I also cosponsored the COVID-19 Health Care Worker Protection Act, which would require the Department of Labor to create occupational safety standards through OSHA to protect health care workers caring for patients with COVID-19. This bill will help ensure health care workers are protected from the spread of COVID-19 by creating comprehensive infectious disease exposure control plans.

 

Frequently Asked Questions about the CARES Act

Direct Payment and Financial FAQs

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Who is eligible for direct payments, authorized by the CARES Act? How much money will I receive? Tax filers with adjusted gross income up to $75,000 for individuals and up to $150,000 for married couples will receive $1,200 per person. For filers with incomes exceeding these amounts, the payment is reduce by $5 for each $100 in income above those thresholds. Single filers with income exceeding $99,000 and joint filers with income exceeding $198,000 are not eligible. Parents will receive $500 for each child under 17.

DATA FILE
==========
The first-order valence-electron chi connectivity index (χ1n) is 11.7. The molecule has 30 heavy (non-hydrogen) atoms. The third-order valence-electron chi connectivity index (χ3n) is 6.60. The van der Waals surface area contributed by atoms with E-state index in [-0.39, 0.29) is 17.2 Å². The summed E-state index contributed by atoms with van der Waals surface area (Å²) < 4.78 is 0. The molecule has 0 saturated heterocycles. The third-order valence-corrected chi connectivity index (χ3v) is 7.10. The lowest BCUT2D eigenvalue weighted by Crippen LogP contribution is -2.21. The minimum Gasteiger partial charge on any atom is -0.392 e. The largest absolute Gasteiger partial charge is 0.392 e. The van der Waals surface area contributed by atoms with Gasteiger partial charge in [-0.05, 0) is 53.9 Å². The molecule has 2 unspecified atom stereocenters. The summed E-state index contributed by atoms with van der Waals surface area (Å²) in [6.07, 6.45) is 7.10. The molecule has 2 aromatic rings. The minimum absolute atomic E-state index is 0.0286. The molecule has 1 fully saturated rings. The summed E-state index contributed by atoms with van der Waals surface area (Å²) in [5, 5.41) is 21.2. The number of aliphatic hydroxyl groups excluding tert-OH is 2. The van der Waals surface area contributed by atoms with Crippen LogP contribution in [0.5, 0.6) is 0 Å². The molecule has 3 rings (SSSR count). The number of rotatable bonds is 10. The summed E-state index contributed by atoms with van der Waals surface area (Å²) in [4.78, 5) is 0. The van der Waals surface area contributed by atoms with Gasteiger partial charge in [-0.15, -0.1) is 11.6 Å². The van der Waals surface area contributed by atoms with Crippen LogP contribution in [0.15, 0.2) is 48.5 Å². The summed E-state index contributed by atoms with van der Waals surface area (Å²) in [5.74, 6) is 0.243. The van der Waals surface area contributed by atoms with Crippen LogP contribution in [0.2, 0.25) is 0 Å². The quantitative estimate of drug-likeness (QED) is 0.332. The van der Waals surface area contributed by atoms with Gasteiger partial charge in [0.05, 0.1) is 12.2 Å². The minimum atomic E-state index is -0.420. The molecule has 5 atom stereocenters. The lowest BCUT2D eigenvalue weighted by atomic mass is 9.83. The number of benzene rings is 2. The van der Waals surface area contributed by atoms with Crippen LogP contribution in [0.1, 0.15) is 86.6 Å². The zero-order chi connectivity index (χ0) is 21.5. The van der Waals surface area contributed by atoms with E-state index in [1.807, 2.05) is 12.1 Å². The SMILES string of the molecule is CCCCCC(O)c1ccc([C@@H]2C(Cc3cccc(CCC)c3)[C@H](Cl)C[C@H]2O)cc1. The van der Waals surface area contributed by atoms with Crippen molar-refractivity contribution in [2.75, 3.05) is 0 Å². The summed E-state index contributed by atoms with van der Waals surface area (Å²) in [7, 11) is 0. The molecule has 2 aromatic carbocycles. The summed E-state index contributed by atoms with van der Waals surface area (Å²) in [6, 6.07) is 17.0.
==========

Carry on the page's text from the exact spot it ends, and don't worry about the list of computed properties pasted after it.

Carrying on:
What do I have to do to receive my direct payment? Most people don't have to do anything: if you filed a 2019 or 2018 tax return, the IRS will use that information to calculate your payment amount. They will directly deposit into the same banking account you authorized during your last filed return.

What if the IRS doesn't have my direct deposit information? The U.S. Department of the Treasury is setting up a portal by the end of April for individuals to provide their banking information to the IRS online.

I'm a Social Security beneficiary with no other income and I don't normally file a tax return. Will I receive a direct payment automatically or do I have to take further action? You do not need to file a tax return or an abbreviated tax return. Instead, a payment will be automatically deposited into your bank account (if you receive a 1099 form). Have any questions about Social Security, SSI, or whether you have to take action to receive this check? Call my office at (207) 774-5019.

When should I expect to receive my direct payment? The IRS will make about 60 million payments to Americans through direct deposit in mid-April. About three weeks after those deposits are made, the IRS will begin issuing paper checks to individuals at a rate of about 5 million per week. It could take up to 20 weeks for all the checks to be disbursed.